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Five things to remember if you are arrested for drink driving

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Tis the season … and now Boris has allowed everyone out to argue with their relatives for five days over the Christmas period, there is the inevitable danger that some people may have one too many in order to drown out the verbal disappointment expressed by a relative, and then get in the car to drive home.

While this survival method is clearly not a good idea, it still happens.

Here is a list of things to remember should you fall foul of the law …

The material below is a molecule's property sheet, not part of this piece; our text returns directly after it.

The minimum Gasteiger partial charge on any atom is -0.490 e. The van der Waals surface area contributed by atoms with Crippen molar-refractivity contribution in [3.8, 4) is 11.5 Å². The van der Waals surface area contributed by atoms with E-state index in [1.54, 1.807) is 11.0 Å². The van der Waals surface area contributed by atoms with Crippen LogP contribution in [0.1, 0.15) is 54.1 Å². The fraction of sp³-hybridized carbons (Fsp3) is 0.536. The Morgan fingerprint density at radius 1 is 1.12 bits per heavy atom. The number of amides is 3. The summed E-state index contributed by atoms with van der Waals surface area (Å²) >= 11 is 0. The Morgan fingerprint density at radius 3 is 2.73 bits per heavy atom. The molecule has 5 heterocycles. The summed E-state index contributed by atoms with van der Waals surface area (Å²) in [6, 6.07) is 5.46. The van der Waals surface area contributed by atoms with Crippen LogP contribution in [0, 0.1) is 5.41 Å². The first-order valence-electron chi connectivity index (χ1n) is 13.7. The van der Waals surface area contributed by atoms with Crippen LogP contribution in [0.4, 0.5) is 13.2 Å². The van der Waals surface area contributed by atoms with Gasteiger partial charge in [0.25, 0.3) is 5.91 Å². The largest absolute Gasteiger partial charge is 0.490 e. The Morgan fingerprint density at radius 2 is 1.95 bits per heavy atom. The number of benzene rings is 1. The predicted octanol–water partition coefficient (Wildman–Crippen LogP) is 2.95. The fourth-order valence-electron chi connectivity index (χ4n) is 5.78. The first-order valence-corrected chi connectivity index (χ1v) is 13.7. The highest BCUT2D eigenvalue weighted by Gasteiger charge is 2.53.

1. This seems both trivial and obvious but be polite. As angry with yourself as you may be, there is no point whatsoever in being an argumentative prat who knows the Chief Constable (or as I was once informed, “I’m distantly related to the owner of Amazon – I’m sure Jeff Bezos is lovely, but while he’s relaxing on his private island, I doubt that he gives a toss that you’ve been nicked for drink driving”). Your objections are unlikely to make any difference to whether you are breathalysed; in fact, if you are unnecessarily impolite this may go into the officer’s statement, which will then be relayed to the judge or magistrates. If you go beyond being impolite to being offensive, this may be considered an aggravating feature of the offence. While the period of disqualification is largely based on the level of alcohol in your blood or breath, you will not endear yourself to the court when examples of your behaviour are read out in the cold and sober confines of the courtroom.